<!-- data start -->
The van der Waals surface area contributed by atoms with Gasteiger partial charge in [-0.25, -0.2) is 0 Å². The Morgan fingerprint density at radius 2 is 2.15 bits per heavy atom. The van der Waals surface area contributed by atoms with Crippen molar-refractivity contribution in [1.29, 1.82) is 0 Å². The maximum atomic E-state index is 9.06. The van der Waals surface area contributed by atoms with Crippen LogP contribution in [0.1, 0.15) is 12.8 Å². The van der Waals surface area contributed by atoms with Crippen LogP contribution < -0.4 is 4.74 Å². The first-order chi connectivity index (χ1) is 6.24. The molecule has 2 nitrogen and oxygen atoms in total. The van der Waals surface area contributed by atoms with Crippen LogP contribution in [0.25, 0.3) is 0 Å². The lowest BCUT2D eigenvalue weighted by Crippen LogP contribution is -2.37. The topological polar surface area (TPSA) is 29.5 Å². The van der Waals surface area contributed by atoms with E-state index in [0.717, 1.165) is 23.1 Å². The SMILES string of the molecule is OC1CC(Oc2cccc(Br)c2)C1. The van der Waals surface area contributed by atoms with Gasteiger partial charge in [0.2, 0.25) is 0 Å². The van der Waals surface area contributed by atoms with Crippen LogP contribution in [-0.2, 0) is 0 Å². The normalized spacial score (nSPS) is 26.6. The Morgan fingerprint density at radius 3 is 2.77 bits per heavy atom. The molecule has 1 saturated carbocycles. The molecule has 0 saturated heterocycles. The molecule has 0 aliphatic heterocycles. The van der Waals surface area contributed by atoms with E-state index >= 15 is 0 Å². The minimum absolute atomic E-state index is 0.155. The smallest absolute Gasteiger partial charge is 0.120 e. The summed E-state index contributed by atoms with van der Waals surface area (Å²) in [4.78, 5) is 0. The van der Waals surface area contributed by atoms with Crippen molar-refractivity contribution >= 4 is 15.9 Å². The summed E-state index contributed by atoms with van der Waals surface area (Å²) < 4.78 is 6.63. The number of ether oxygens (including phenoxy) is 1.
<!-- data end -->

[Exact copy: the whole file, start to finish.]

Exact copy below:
The van der Waals surface area contributed by atoms with Gasteiger partial charge in [-0.25, -0.2) is 0 Å². The Morgan fingerprint density at radius 2 is 2.15 bits per heavy atom. The van der Waals surface area contributed by atoms with Crippen molar-refractivity contribution in [1.29, 1.82) is 0 Å². The maximum atomic E-state index is 9.06. The van der Waals surface area contributed by atoms with Crippen LogP contribution in [0.1, 0.15) is 12.8 Å². The van der Waals surface area contributed by atoms with Crippen LogP contribution < -0.4 is 4.74 Å². The first-order chi connectivity index (χ1) is 6.24. The molecule has 2 nitrogen and oxygen atoms in total. The van der Waals surface area contributed by atoms with Crippen LogP contribution in [0.25, 0.3) is 0 Å². The lowest BCUT2D eigenvalue weighted by Crippen LogP contribution is -2.37. The topological polar surface area (TPSA) is 29.5 Å². The van der Waals surface area contributed by atoms with E-state index in [0.717, 1.165) is 23.1 Å². The SMILES string of the molecule is OC1CC(Oc2cccc(Br)c2)C1. The van der Waals surface area contributed by atoms with Gasteiger partial charge in [0.2, 0.25) is 0 Å². The van der Waals surface area contributed by atoms with Crippen LogP contribution in [-0.2, 0) is 0 Å². The normalized spacial score (nSPS) is 26.6. The Morgan fingerprint density at radius 3 is 2.77 bits per heavy atom. The molecule has 1 saturated carbocycles. The molecule has 0 saturated heterocycles. The molecule has 0 aliphatic heterocycles. The van der Waals surface area contributed by atoms with E-state index >= 15 is 0 Å². The minimum absolute atomic E-state index is 0.155. The smallest absolute Gasteiger partial charge is 0.120 e. The summed E-state index contributed by atoms with van der Waals surface area (Å²) in [4.78, 5) is 0. The van der Waals surface area contributed by atoms with Crippen molar-refractivity contribution >= 4 is 15.9 Å². The summed E-state index contributed by atoms with van der Waals surface area (Å²) < 4.78 is 6.63. The number of ether oxygens (including phenoxy) is 1.